At the dawn of the electrical age it was quickly realized that a reproducible standard of voltage was needed. Ideally, that standard would be insensitive to temperature changes, current flow, and aging. It would have a long life. It should also be possible for workers in widely separated labs to construct the standard with a high degree of reproducibility. A voltaic cell was the obvious choice of the time, however construction of a cell meeting those requirements was to become the subject of much research.
One of the many early cells used for a voltage standard was the Daniell Cell (1836). A Daniell Cell consists of a zinc plate immersed in a zinc sulfate solution, and a copper plate immersed in a copper sulfate solution. The two solutions are kept separated by a porous earthen cup, or by gravity, but are in a common vessel. The gravity, or "crowfoot" type of cell was used almost exclusively in telegraph work. Either style produced about 1.08 volts. Though the Daniell cell was used briefly as a voltage standard, it suffered from short life and a non-constant e.m.f. In fact, the Daniell Cell requires that the electrodes be removed from the electrolyte when the cell is not in use.
In 1872 Latimer Clark invented the Clark Cell. It consisted of mercury and zinc amalgam electrodes in a saturated solution of zinc sulfate. This was a big improvement over the Daniell Cell, but suffered from two major imperfections. It had a large temperature coefficient of -0.00115 V/°C, and suffered from cracking where the platinum connections entered the glass envelope. This was caused by the platinum alloying with the zinc amalgam. In spite of its problems, it was reproducible, and became the first commercially successful standard cell.
Lord Rayleigh investigated a form of Clark Cell in 1885 that became known as the Board of Trade Cell of 1894. He established the e.m.f. at any temperature to be:
He gave the voltage as 1.434 volts at 15°C, but subsequent investigation has shown this value to be too high by nearly 0.1%. An improved form of the cell was developed at the Reichsanstalt, by Kahle. The correct e.m.f. is 1.4328 international volts, according to Laws Electrical Measurements (1917).
Edward Weston (1850-1936) described the Weston Cell in a patent application in 1891. By substituting cadmium for zinc, and cadmium sulfate for the zinc sulfate electrolyte, he created a cell that largely overcame the deficiencies of the Clark Cell. It was highly reproducible, had a lower temperature coefficient, and didn't crack unless dropped!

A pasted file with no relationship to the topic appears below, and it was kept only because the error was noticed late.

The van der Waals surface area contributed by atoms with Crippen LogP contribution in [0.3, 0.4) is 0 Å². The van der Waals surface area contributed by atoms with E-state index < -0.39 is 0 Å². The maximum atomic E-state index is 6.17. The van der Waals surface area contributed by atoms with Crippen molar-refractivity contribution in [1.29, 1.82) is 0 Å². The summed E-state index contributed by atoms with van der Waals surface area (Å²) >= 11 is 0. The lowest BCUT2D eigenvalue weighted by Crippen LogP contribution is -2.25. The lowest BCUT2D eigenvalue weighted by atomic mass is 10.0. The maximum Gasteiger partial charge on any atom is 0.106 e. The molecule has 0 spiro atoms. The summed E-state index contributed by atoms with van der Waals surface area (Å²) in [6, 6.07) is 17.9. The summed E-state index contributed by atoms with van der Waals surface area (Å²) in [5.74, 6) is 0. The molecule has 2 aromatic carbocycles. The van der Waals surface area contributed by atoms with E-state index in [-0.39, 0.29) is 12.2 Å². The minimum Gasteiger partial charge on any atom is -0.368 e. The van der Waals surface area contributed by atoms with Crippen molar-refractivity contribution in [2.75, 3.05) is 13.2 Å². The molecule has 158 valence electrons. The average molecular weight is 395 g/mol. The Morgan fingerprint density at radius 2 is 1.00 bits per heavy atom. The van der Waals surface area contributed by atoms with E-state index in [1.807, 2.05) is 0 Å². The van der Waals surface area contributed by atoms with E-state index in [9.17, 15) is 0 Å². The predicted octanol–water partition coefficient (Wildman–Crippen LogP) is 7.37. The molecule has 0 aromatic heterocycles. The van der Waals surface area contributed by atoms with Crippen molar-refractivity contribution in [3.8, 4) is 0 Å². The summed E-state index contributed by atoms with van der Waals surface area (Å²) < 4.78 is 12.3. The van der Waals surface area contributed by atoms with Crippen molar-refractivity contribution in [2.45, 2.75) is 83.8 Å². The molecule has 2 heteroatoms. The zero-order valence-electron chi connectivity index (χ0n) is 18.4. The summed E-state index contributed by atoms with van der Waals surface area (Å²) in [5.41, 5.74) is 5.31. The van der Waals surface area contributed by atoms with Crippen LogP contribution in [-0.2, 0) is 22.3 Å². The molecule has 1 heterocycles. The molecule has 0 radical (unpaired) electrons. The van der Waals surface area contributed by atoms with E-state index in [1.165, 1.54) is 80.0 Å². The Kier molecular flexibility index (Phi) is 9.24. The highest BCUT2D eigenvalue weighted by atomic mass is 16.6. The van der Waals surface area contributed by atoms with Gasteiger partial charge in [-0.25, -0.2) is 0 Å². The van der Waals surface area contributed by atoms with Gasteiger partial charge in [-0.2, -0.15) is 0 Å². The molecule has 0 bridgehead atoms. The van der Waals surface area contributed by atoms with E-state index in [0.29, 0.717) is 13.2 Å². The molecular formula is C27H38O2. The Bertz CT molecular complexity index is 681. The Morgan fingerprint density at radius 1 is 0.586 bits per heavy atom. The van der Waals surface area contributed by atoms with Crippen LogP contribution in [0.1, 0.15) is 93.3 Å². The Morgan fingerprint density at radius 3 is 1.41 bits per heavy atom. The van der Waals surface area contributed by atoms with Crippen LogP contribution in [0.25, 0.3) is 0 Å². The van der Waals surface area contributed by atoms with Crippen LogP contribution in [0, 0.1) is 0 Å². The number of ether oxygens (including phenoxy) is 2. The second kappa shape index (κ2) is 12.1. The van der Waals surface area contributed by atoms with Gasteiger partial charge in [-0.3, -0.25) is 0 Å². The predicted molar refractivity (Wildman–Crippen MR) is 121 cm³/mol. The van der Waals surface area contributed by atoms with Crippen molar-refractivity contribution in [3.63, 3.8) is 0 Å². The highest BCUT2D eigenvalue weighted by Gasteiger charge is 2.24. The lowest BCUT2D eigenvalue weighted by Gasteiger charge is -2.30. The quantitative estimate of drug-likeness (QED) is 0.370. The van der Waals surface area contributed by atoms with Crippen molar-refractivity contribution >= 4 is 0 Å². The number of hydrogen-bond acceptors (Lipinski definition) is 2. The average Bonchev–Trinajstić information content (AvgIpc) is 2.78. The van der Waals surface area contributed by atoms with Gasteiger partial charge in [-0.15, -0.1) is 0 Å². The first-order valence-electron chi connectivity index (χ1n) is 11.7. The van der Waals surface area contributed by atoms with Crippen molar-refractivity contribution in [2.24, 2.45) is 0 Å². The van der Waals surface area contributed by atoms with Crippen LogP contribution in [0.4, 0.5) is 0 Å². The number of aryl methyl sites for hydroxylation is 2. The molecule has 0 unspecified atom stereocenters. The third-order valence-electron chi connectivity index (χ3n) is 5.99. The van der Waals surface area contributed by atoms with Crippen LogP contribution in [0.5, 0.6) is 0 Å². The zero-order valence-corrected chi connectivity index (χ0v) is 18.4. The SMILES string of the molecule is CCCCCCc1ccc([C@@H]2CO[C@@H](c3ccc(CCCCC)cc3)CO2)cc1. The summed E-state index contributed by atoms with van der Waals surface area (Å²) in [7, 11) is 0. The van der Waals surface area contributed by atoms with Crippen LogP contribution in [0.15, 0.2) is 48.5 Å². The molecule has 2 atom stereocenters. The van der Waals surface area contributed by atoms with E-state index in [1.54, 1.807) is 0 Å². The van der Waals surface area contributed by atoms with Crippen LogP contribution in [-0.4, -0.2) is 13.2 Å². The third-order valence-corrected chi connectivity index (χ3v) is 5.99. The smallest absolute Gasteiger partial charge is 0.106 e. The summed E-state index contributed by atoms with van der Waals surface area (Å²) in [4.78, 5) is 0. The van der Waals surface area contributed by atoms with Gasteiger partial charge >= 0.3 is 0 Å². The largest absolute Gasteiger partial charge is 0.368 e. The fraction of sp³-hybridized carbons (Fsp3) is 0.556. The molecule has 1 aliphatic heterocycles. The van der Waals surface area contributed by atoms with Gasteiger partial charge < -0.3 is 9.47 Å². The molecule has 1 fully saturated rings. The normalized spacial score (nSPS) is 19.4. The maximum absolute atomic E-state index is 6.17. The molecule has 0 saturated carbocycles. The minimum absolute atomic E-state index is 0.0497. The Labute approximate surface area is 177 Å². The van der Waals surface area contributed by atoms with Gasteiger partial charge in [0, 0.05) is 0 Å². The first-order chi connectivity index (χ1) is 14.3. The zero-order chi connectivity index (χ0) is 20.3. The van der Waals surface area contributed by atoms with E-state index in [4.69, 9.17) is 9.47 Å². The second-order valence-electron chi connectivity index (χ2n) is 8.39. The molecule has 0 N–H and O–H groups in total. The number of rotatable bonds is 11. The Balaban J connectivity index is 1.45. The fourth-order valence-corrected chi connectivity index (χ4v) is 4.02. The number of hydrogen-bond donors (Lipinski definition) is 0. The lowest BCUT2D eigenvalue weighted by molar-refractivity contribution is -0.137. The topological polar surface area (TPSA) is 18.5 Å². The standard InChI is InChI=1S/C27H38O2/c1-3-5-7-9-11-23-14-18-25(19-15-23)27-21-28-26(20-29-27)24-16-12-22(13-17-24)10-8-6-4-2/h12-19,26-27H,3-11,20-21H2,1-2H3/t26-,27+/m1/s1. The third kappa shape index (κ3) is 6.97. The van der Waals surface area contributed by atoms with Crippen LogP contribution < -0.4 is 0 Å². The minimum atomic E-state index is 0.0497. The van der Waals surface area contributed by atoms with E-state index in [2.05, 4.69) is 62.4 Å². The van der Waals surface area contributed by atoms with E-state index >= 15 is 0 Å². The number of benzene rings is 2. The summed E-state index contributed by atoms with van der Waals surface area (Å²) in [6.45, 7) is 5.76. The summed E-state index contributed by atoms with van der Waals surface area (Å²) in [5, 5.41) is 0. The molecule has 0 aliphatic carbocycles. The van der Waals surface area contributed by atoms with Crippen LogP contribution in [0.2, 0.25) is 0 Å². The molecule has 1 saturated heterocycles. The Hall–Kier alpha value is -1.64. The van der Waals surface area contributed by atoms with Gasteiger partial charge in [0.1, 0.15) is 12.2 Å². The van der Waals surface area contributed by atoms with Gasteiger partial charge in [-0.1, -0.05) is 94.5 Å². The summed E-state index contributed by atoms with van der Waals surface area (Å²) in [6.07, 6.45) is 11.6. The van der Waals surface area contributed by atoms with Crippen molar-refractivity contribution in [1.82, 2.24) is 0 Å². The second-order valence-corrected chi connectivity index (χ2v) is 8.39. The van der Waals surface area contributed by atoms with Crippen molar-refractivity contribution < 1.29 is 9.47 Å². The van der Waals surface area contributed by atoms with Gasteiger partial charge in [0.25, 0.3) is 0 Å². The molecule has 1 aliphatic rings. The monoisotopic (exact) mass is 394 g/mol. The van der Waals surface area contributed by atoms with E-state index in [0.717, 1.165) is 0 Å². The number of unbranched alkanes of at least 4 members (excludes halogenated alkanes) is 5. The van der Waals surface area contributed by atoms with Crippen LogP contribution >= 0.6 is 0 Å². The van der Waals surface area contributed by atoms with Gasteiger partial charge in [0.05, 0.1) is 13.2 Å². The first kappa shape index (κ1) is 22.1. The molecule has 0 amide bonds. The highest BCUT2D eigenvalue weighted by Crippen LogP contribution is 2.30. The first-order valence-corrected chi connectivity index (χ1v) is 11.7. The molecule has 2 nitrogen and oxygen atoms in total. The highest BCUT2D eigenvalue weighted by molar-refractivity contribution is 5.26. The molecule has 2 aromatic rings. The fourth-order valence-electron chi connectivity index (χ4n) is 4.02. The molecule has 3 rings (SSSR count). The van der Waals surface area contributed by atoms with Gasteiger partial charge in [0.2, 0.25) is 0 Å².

The Weston Standard Cell is invariably built in a glass "H" tube. At the bottom of each "H", platinum wires are sealed into the glass to make contact with the electrodes of the cell proper. Packed around one wire is liquid mercury, topped with a paste of mercurous sulfate. This forms the positive electrode. Packed around the other wire is a cadmium/mercury amalgam. This forms the negative electrode. The saturated cells would have a layer of cadmium sulfate crystals above the electrodes, and the un-saturated cells would use various packings to retain the electrodes. The top of the cell is then filled with cadmium sulfate solution.
The purity of chemicals used is critical. The following is from Harris:
"Materials of the highest purity are essential to the construction of satisfactory standard cells. The basic materials- mercury, cadmium, sulfuric acid, and water- are all purified by distillation, starting with the purest materials available. Cadmium sulfate is preferably prepared from cadmium metal and acid, the cadmium being dissolved in nitric acid, crystallized several times as a nitrate, precipitated as cadmium sulfate with redistilled sulfuric acid, and purified by repeated recrystallization as the sulfate. Mercurous sulfate is prepared electrolytically in a darkened room. The cadmium amalgam (10% cadmium) is prepared either electrolyticly or by heating the two metals together."
The finished cell must be mounted in a suitable enclosure to protect it, and to provide measurement terminals. Bakelite cases thermally lagged with copper (aluminum in later cells) are often used, or fully temperature controlled enclosures for sets of saturated cells.